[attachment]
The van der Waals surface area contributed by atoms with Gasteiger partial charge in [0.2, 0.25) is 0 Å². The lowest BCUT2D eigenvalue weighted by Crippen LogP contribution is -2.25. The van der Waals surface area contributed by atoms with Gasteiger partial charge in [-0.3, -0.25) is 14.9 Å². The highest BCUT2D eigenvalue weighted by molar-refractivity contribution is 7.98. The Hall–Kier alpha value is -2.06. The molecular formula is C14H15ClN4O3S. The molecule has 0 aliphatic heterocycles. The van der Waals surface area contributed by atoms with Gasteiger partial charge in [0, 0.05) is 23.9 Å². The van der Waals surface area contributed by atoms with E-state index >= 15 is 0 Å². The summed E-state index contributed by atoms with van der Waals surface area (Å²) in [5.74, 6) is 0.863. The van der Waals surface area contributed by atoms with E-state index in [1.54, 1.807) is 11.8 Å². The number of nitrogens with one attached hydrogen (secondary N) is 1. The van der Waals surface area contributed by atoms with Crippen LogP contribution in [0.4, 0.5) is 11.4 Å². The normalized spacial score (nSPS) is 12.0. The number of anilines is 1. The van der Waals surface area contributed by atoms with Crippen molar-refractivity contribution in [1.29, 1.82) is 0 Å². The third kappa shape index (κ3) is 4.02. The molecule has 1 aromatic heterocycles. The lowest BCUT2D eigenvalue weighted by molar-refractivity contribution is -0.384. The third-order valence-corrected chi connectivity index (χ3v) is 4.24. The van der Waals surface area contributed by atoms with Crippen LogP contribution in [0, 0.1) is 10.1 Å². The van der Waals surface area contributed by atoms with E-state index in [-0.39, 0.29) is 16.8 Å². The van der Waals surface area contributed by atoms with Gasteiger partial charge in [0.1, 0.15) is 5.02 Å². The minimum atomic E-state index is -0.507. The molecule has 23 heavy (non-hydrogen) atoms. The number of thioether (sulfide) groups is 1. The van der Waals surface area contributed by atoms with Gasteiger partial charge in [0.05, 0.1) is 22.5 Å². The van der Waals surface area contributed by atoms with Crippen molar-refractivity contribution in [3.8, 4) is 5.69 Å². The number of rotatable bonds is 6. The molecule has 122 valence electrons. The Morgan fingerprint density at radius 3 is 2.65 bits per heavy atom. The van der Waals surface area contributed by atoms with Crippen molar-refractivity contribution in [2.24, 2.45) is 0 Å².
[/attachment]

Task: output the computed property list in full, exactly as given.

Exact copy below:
The van der Waals surface area contributed by atoms with Gasteiger partial charge in [0.2, 0.25) is 0 Å². The lowest BCUT2D eigenvalue weighted by Crippen LogP contribution is -2.25. The van der Waals surface area contributed by atoms with Gasteiger partial charge in [-0.3, -0.25) is 14.9 Å². The highest BCUT2D eigenvalue weighted by molar-refractivity contribution is 7.98. The Hall–Kier alpha value is -2.06. The molecular formula is C14H15ClN4O3S. The molecule has 0 aliphatic heterocycles. The van der Waals surface area contributed by atoms with Gasteiger partial charge in [0, 0.05) is 23.9 Å². The van der Waals surface area contributed by atoms with E-state index >= 15 is 0 Å². The summed E-state index contributed by atoms with van der Waals surface area (Å²) in [5.74, 6) is 0.863. The van der Waals surface area contributed by atoms with E-state index in [1.54, 1.807) is 11.8 Å². The number of nitrogens with one attached hydrogen (secondary N) is 1. The van der Waals surface area contributed by atoms with Crippen LogP contribution in [0.4, 0.5) is 11.4 Å². The normalized spacial score (nSPS) is 12.0. The number of anilines is 1. The van der Waals surface area contributed by atoms with Crippen molar-refractivity contribution in [1.29, 1.82) is 0 Å². The third kappa shape index (κ3) is 4.02. The molecule has 1 aromatic heterocycles. The lowest BCUT2D eigenvalue weighted by molar-refractivity contribution is -0.384. The third-order valence-corrected chi connectivity index (χ3v) is 4.24. The van der Waals surface area contributed by atoms with Crippen LogP contribution in [0, 0.1) is 10.1 Å². The van der Waals surface area contributed by atoms with E-state index in [-0.39, 0.29) is 16.8 Å². The van der Waals surface area contributed by atoms with Gasteiger partial charge in [0.1, 0.15) is 5.02 Å². The minimum atomic E-state index is -0.507. The molecule has 23 heavy (non-hydrogen) atoms. The number of thioether (sulfide) groups is 1. The van der Waals surface area contributed by atoms with Gasteiger partial charge in [0.05, 0.1) is 22.5 Å². The van der Waals surface area contributed by atoms with Crippen molar-refractivity contribution in [3.8, 4) is 5.69 Å². The number of rotatable bonds is 6. The molecule has 122 valence electrons. The Morgan fingerprint density at radius 3 is 2.65 bits per heavy atom. The van der Waals surface area contributed by atoms with Crippen molar-refractivity contribution in [2.24, 2.45) is 0 Å².